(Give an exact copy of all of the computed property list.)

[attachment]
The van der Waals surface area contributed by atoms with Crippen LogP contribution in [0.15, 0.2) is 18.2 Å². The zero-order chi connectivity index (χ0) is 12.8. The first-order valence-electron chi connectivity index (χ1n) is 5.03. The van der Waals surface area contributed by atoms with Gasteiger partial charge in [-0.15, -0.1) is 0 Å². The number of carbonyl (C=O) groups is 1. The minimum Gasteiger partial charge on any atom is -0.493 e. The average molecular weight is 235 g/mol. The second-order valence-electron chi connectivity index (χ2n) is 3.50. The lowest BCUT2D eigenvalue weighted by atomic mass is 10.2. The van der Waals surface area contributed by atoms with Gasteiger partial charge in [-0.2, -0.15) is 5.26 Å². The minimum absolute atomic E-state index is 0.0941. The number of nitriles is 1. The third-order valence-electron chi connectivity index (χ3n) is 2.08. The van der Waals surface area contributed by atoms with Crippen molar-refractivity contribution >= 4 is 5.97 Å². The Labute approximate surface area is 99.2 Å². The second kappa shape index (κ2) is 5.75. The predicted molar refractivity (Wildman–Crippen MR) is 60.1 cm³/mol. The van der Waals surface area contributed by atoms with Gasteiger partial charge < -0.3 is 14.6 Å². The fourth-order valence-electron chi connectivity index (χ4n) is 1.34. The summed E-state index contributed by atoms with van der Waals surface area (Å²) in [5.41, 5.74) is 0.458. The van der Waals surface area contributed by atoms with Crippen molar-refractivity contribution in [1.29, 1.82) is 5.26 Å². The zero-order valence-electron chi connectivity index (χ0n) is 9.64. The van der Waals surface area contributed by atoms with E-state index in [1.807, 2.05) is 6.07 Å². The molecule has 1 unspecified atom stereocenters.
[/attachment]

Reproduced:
The van der Waals surface area contributed by atoms with Crippen LogP contribution in [0.15, 0.2) is 18.2 Å². The zero-order chi connectivity index (χ0) is 12.8. The first-order valence-electron chi connectivity index (χ1n) is 5.03. The van der Waals surface area contributed by atoms with Gasteiger partial charge in [-0.15, -0.1) is 0 Å². The number of carbonyl (C=O) groups is 1. The minimum Gasteiger partial charge on any atom is -0.493 e. The average molecular weight is 235 g/mol. The second-order valence-electron chi connectivity index (χ2n) is 3.50. The lowest BCUT2D eigenvalue weighted by atomic mass is 10.2. The van der Waals surface area contributed by atoms with Gasteiger partial charge in [-0.2, -0.15) is 5.26 Å². The minimum absolute atomic E-state index is 0.0941. The number of nitriles is 1. The third-order valence-electron chi connectivity index (χ3n) is 2.08. The van der Waals surface area contributed by atoms with Crippen molar-refractivity contribution >= 4 is 5.97 Å². The Labute approximate surface area is 99.2 Å². The second kappa shape index (κ2) is 5.75. The predicted molar refractivity (Wildman–Crippen MR) is 60.1 cm³/mol. The van der Waals surface area contributed by atoms with Gasteiger partial charge < -0.3 is 14.6 Å². The fourth-order valence-electron chi connectivity index (χ4n) is 1.34. The summed E-state index contributed by atoms with van der Waals surface area (Å²) in [5.41, 5.74) is 0.458. The van der Waals surface area contributed by atoms with Crippen molar-refractivity contribution in [1.29, 1.82) is 5.26 Å². The zero-order valence-electron chi connectivity index (χ0n) is 9.64. The van der Waals surface area contributed by atoms with E-state index in [1.807, 2.05) is 6.07 Å². The molecule has 1 unspecified atom stereocenters.